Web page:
In this new series, travel-writing trainer Jonathan Lorie introduces the classic travel books on his shelf and explains how these can inspire your own traveller’s tales. This week: books about yourself.
‘Travel is a form of autobiography,’ says the celebrated writer Paul Theroux, and some of the liveliest books on my shelf are those where writers explore their own selves as much as the places they’re passing through.
Who would not relish spending a morning with Bill Bryson on the Appalachian Trail or an afternoon with Dervla Murphy in the forests of Cameroon? We read their books to enjoy their company, and a winning personality is a great asset for an author. Here are three who have fascinated me for years.
Driving Over Lemons, by Chris Stewart
A hilarious memoir of the author’s escapades as a hill-farmer in southern Spain. Possibly the best-written – and best-selling – example of the type of tale in which the narrator is an entertaining fool, an endless fall-guy getting in and out of trouble, led by his flaws and excused by his charm. A book like this is an afternoon of smiles spent in an author’s company.
Coasting, by Jonathan Raban
Past and present fuse together powerfully as Raban sails around the coast of Britain, revisiting the haunts of his teenage years and railing against the state of the British nation.
He meets many people but the central character is actually himself. The result is an affectionate portrait of a country and a personality, small towns and intimate memories – including of his father – held together by his own reflections.
To a Mountain in Tibet, by Colin Thubron
For my money, the finest book by a master of the genre. After decades of leaving himself on the edges of his stories, Thubron finally accepts the narrator’s burden and makes himself the main character – here hiking through Tibet to recover from the death of his mother.
The tale becomes increasingly internal as altitude and memory kick in, propelled by flashbacks, ghosts and a final reckoning with a lost figure from his childhood. The result is achingly personal and poignant.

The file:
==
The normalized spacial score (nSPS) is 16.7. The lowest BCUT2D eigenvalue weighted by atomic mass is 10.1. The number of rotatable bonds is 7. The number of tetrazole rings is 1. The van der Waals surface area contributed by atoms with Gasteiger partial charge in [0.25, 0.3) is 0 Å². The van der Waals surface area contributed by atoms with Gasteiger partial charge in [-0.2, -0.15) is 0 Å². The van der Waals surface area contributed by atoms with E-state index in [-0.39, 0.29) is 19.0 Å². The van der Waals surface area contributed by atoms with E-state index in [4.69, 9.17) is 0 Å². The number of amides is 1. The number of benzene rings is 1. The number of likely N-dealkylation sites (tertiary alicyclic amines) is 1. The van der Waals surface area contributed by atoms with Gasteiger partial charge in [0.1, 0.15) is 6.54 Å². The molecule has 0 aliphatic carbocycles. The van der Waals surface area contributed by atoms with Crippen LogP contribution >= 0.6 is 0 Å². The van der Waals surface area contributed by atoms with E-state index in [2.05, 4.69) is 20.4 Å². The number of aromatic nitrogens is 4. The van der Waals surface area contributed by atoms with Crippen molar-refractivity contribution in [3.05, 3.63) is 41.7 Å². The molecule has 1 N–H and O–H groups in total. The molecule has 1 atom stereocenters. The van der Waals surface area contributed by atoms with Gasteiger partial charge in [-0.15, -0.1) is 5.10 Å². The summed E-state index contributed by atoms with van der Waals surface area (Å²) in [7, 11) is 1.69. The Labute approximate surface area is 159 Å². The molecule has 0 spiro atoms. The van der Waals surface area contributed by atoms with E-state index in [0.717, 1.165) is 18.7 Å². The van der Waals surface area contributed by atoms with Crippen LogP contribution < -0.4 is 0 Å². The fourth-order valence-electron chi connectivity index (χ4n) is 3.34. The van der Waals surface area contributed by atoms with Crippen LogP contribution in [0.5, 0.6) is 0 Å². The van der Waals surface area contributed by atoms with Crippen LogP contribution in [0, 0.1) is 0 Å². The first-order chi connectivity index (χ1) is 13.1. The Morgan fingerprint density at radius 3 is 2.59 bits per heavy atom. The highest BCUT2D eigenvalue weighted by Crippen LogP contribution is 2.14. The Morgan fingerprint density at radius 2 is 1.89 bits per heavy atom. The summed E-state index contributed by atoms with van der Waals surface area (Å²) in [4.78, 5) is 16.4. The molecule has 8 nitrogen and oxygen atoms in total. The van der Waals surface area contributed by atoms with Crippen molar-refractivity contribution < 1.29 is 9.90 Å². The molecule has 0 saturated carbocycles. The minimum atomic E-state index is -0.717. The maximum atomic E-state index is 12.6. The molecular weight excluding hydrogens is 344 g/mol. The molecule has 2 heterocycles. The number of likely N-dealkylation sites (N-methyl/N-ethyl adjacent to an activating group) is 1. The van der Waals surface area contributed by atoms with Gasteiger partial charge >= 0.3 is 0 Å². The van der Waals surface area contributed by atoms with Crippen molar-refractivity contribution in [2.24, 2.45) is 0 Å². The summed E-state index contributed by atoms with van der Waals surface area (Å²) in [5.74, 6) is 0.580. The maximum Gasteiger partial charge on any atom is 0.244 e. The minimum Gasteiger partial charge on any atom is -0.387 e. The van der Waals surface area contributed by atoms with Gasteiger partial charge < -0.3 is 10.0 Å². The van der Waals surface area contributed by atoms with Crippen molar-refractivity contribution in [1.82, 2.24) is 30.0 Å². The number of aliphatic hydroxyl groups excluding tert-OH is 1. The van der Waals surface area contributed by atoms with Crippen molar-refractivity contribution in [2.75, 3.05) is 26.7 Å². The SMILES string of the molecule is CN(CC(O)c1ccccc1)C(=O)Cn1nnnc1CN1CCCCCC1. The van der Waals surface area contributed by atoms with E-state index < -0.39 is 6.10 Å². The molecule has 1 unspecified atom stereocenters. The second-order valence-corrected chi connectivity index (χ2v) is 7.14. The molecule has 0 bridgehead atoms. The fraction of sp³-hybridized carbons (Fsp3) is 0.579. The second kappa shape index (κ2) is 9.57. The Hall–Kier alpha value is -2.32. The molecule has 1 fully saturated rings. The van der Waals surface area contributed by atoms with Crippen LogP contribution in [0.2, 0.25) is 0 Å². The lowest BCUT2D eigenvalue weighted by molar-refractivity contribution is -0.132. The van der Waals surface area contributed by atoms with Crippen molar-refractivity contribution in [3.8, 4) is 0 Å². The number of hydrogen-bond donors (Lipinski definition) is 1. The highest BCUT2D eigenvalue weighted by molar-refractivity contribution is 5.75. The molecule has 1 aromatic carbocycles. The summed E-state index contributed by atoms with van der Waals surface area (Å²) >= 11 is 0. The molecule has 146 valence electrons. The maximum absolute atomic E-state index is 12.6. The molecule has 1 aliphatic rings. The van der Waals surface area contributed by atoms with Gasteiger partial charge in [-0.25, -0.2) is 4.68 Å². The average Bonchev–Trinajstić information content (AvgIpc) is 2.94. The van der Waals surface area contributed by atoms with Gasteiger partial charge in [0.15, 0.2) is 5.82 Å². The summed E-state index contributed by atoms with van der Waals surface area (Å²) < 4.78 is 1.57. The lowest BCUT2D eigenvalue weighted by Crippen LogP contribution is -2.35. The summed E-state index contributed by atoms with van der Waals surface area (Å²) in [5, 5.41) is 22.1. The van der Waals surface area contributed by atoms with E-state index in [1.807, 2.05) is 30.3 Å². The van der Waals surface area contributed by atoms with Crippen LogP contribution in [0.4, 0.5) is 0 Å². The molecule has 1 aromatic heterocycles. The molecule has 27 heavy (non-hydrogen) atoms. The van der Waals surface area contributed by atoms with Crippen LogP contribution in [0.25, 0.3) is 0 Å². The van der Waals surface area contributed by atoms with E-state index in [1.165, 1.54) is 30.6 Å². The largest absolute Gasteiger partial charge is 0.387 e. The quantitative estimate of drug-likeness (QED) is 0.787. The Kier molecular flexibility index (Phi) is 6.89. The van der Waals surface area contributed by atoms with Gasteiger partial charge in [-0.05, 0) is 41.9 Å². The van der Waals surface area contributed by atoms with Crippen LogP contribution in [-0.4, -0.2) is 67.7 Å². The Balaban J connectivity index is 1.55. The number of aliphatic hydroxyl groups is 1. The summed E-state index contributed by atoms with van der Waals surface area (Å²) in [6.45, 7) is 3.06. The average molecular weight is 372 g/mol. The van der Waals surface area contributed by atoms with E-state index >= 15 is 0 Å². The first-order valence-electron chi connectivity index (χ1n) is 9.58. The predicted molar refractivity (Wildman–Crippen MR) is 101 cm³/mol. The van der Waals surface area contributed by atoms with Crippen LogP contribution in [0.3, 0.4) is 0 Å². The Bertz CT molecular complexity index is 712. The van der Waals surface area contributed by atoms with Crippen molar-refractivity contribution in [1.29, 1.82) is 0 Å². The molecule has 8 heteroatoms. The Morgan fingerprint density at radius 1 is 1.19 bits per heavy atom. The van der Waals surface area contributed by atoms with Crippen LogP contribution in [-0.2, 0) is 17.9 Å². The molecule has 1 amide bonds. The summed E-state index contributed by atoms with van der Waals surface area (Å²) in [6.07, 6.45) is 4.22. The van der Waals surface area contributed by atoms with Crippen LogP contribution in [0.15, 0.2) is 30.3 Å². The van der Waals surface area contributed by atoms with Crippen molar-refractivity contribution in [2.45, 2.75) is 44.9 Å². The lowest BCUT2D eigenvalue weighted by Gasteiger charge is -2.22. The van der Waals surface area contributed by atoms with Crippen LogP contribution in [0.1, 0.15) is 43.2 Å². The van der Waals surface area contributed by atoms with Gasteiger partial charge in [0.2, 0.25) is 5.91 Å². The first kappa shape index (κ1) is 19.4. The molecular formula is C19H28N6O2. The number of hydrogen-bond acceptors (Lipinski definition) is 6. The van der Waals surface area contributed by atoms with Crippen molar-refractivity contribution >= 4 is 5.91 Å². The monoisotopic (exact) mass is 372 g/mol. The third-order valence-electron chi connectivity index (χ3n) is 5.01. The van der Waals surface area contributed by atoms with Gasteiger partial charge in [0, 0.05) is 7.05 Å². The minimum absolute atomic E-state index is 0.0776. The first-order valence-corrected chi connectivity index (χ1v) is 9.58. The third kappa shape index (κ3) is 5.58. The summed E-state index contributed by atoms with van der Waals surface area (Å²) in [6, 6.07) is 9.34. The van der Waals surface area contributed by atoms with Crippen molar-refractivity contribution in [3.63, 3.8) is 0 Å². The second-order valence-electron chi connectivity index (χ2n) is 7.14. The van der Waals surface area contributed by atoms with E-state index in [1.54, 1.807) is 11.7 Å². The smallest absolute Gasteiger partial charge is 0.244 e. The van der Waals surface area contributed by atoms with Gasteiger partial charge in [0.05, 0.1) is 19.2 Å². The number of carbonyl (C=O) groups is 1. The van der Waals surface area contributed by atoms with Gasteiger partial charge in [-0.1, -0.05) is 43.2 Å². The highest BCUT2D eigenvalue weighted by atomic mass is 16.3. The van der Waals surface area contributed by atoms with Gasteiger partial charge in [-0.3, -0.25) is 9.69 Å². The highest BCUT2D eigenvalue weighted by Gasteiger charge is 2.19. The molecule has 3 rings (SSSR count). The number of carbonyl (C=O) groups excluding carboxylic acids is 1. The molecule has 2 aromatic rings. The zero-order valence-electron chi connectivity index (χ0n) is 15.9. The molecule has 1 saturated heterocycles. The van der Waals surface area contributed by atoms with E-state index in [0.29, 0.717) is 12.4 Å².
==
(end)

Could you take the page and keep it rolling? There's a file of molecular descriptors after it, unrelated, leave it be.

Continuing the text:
Tips from a travel writer
If you’re tempted by the notion of writing about your own travels, inevitably you will face the question of how to appear in your own story. You can’t help being the central character – so how do you want to come across? For example, how honest do you want to be about yourself – your flaws and foibles, hopes and fears, wisdom or ignorance? Do you want to be the total expert, or the total fool, or just the guy next door? The writers in my list have all chosen their own position on that spectrum.
Yet even listing these personal elements gives a hint of how powerful they are for a writer. So you might like to experiment, in the comfort of your own computer, with diving deeper into the personal landscape behind your travels – what was your motivation for this trip, what were you escaping or seeking, what did you learn, how did it change your views or even perhaps your life?
That kind of material can bring real emotional depth. You’re adding a life story to a travel story. You think you’re writing about Cadiz, but really you’re writing about your Spanish grandmother…. Or as Theroux concluded, about one of his African travelogues, “This book is not about Africa – this book is, I suppose, about me.”
Jonathan Lorie is the author of The Travel Writer’s Way: turn your travels into stories (Bradt, £14.99), the ultimate handbook for aspiring travel writers. He teaches travel writing at www.travellerstales.org.